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Sunday, June 2, 2002
Last modified at 4:00 p.m. on Saturday, June 1, 2002
© 2002 - The Lubbock Avalanche-Journal

Many ways to give back to the community


BY RAY GLASS
AVALANCHE-JOURNAL

Giving back to the community can be measured in dollars or hours. Either way, adults and youth in Lubbock continue a tradition of investing in the city.

Lubbock citizens annually donate millions of dollars to charity. As an army of volunteers, they devote hundreds of thousands of hours to civic groups, projects and events. They take a greater interest in the community through non-profit groups and service organizations.

''People giving back to a community is what makes America great,'' former Lubbock mayor Windy Sitton said. ''I think that has become a way of life with a lot of people.''

Each year beginning in late summer, the United Way of Lubbock unleashes its campaign to raise funds for 22 local health and human service organizations. The city-wide effort in 2001 raised $4.4 million, surpassing the goal of $4.25 million.

The U Can Share Food Drive for canned food and monetary donations is a fixture each holiday season. It collected more than 500,000 pounds of canned and non-perishable food items and personal hygiene items and about $120,000 in donations last year for the South Plains Food Bank.

A handful of fund-raisers are staged each year to fight disease and help finance the city's vibrant medical community.

Opportunities to volunteer are widespread in Lubbock.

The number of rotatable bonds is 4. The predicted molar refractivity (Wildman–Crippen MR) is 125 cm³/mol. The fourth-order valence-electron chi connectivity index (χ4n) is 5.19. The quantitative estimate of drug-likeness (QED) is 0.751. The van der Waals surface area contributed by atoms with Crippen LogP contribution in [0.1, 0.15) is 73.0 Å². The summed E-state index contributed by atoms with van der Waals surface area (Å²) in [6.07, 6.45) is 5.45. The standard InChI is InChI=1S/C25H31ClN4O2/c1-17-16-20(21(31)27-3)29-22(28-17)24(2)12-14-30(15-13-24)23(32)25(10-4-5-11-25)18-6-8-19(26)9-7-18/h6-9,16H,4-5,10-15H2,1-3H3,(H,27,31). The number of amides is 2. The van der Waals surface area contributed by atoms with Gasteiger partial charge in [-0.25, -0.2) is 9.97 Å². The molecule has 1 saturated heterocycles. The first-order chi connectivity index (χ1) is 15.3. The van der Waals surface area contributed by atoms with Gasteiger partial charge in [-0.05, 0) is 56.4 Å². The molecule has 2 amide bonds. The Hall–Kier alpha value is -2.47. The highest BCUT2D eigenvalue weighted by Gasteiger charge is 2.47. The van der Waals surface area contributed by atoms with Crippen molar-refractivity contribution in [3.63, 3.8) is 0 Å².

Adults and youth donate their time at hospitals, schools and churches. They work at non-profit agencies, serve civic groups and political parties and sit on boards and commissions. They help with a wide range of youth groups and provide manpower for city-wide events.

Official totals aren't available, but by one estimate as many as 80,000 Lubbock adults volunteer each year. Thousands more college, high school, junior high and elementary students join the effort.

More men and students volunteer each year. Retired adults are gradually replacing women as the backbone of the volunteer force in Lubbock and nationwide.

Good volunteers are committed, dependable and enthusiastic. They arrive with positive outlooks. More and more, they seek hands-on opportunities to give something back to the community.

The city has more than 100 agencies, social and service organizations and groups that rely at least partially on volunteers.

Habitat for Humanity's local building blitz each year draws thousands of volunteer home builders. Volunteers log approximately 230,000 hours annually at the South Plains Food Bank.

The Panhandle South Plains Fair and 4th on Broadway celebration are annual events that rely on the effort of hundreds of volunteers. There are approximately 450 citizens serving on the variety of city boards and commissions.

The Junior league of Lubbock, one of the city's premier volunteer organizations, is the driving force behind perhaps the area's most ambitious community project. Legacy Play Village, a three-story, multi-million dollar wooden playground, will be financed through donations and is scheduled to be built in October with volunteer labor.

rglass@lubbockonline.com t 766-8745


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